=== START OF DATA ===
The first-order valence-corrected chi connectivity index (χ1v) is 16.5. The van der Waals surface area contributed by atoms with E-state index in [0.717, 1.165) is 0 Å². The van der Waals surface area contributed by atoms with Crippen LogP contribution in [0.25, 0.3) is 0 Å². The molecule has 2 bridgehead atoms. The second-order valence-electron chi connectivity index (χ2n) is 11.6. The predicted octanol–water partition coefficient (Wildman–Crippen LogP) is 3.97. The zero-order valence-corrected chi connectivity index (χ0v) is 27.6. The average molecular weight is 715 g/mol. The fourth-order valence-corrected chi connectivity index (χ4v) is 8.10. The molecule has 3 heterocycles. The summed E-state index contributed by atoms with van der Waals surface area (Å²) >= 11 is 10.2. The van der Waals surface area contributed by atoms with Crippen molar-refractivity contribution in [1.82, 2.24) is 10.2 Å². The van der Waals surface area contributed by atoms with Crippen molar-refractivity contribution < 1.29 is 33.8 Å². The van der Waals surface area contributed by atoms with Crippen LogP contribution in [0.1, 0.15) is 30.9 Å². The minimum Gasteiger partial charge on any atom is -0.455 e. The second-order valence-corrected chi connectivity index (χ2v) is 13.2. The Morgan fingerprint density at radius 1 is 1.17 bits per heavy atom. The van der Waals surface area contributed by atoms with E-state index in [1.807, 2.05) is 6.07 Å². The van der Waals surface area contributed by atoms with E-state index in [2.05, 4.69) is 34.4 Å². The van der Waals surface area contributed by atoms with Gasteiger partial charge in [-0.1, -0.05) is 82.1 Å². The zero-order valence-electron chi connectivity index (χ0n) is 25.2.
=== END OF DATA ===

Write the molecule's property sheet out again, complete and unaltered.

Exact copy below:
The first-order valence-corrected chi connectivity index (χ1v) is 16.5. The van der Waals surface area contributed by atoms with E-state index in [0.717, 1.165) is 0 Å². The van der Waals surface area contributed by atoms with Crippen LogP contribution in [0.25, 0.3) is 0 Å². The molecule has 2 bridgehead atoms. The second-order valence-electron chi connectivity index (χ2n) is 11.6. The predicted octanol–water partition coefficient (Wildman–Crippen LogP) is 3.97. The zero-order valence-corrected chi connectivity index (χ0v) is 27.6. The average molecular weight is 715 g/mol. The fourth-order valence-corrected chi connectivity index (χ4v) is 8.10. The molecule has 3 heterocycles. The summed E-state index contributed by atoms with van der Waals surface area (Å²) >= 11 is 10.2. The van der Waals surface area contributed by atoms with Crippen molar-refractivity contribution in [1.82, 2.24) is 10.2 Å². The van der Waals surface area contributed by atoms with Crippen molar-refractivity contribution < 1.29 is 33.8 Å². The van der Waals surface area contributed by atoms with Crippen LogP contribution in [0.1, 0.15) is 30.9 Å². The minimum Gasteiger partial charge on any atom is -0.455 e. The second-order valence-corrected chi connectivity index (χ2v) is 13.2. The Morgan fingerprint density at radius 1 is 1.17 bits per heavy atom. The van der Waals surface area contributed by atoms with E-state index in [1.807, 2.05) is 6.07 Å². The van der Waals surface area contributed by atoms with E-state index in [2.05, 4.69) is 34.4 Å². The van der Waals surface area contributed by atoms with Gasteiger partial charge in [-0.1, -0.05) is 82.1 Å². The zero-order valence-electron chi connectivity index (χ0n) is 25.2.